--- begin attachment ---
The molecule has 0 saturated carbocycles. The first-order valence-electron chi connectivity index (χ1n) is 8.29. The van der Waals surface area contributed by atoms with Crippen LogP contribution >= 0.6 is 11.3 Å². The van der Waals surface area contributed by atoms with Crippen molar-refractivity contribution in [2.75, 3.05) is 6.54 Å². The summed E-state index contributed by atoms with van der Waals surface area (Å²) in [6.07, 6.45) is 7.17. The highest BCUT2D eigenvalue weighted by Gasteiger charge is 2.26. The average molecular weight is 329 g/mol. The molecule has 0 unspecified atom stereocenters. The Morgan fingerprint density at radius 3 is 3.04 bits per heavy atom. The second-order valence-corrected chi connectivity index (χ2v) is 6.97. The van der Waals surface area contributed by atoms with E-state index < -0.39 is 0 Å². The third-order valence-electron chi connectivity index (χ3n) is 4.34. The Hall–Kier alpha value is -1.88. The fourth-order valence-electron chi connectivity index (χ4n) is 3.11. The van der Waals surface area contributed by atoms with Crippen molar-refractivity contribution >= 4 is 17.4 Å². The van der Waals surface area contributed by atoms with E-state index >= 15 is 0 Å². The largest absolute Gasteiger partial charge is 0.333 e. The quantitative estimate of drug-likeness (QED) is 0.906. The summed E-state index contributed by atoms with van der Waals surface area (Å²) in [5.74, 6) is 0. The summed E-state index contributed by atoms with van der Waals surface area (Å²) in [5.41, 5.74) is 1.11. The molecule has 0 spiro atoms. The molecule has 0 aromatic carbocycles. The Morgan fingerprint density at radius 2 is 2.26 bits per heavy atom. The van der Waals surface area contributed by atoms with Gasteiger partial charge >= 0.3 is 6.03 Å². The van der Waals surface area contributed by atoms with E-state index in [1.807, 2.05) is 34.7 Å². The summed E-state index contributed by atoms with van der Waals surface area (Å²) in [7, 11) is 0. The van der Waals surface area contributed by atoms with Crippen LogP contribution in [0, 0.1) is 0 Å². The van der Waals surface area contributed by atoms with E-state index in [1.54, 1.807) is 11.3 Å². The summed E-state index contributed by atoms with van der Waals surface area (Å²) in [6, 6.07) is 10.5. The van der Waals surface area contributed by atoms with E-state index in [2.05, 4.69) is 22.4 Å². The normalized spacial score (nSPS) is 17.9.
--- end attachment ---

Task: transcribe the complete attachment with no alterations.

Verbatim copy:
The molecule has 0 saturated carbocycles. The first-order valence-electron chi connectivity index (χ1n) is 8.29. The van der Waals surface area contributed by atoms with Crippen LogP contribution >= 0.6 is 11.3 Å². The van der Waals surface area contributed by atoms with Crippen molar-refractivity contribution in [2.75, 3.05) is 6.54 Å². The summed E-state index contributed by atoms with van der Waals surface area (Å²) in [6.07, 6.45) is 7.17. The highest BCUT2D eigenvalue weighted by Gasteiger charge is 2.26. The average molecular weight is 329 g/mol. The molecule has 0 unspecified atom stereocenters. The Morgan fingerprint density at radius 3 is 3.04 bits per heavy atom. The second-order valence-corrected chi connectivity index (χ2v) is 6.97. The van der Waals surface area contributed by atoms with E-state index < -0.39 is 0 Å². The third-order valence-electron chi connectivity index (χ3n) is 4.34. The Hall–Kier alpha value is -1.88. The fourth-order valence-electron chi connectivity index (χ4n) is 3.11. The van der Waals surface area contributed by atoms with Crippen molar-refractivity contribution >= 4 is 17.4 Å². The van der Waals surface area contributed by atoms with E-state index >= 15 is 0 Å². The largest absolute Gasteiger partial charge is 0.333 e. The quantitative estimate of drug-likeness (QED) is 0.906. The summed E-state index contributed by atoms with van der Waals surface area (Å²) in [5.74, 6) is 0. The summed E-state index contributed by atoms with van der Waals surface area (Å²) in [5.41, 5.74) is 1.11. The molecule has 0 spiro atoms. The molecule has 0 aromatic carbocycles. The Morgan fingerprint density at radius 2 is 2.26 bits per heavy atom. The van der Waals surface area contributed by atoms with Gasteiger partial charge >= 0.3 is 6.03 Å². The van der Waals surface area contributed by atoms with E-state index in [1.807, 2.05) is 34.7 Å². The summed E-state index contributed by atoms with van der Waals surface area (Å²) in [7, 11) is 0. The van der Waals surface area contributed by atoms with Crippen LogP contribution in [0, 0.1) is 0 Å². The van der Waals surface area contributed by atoms with E-state index in [1.54, 1.807) is 11.3 Å². The summed E-state index contributed by atoms with van der Waals surface area (Å²) in [6, 6.07) is 10.5. The van der Waals surface area contributed by atoms with E-state index in [2.05, 4.69) is 22.4 Å². The normalized spacial score (nSPS) is 17.9.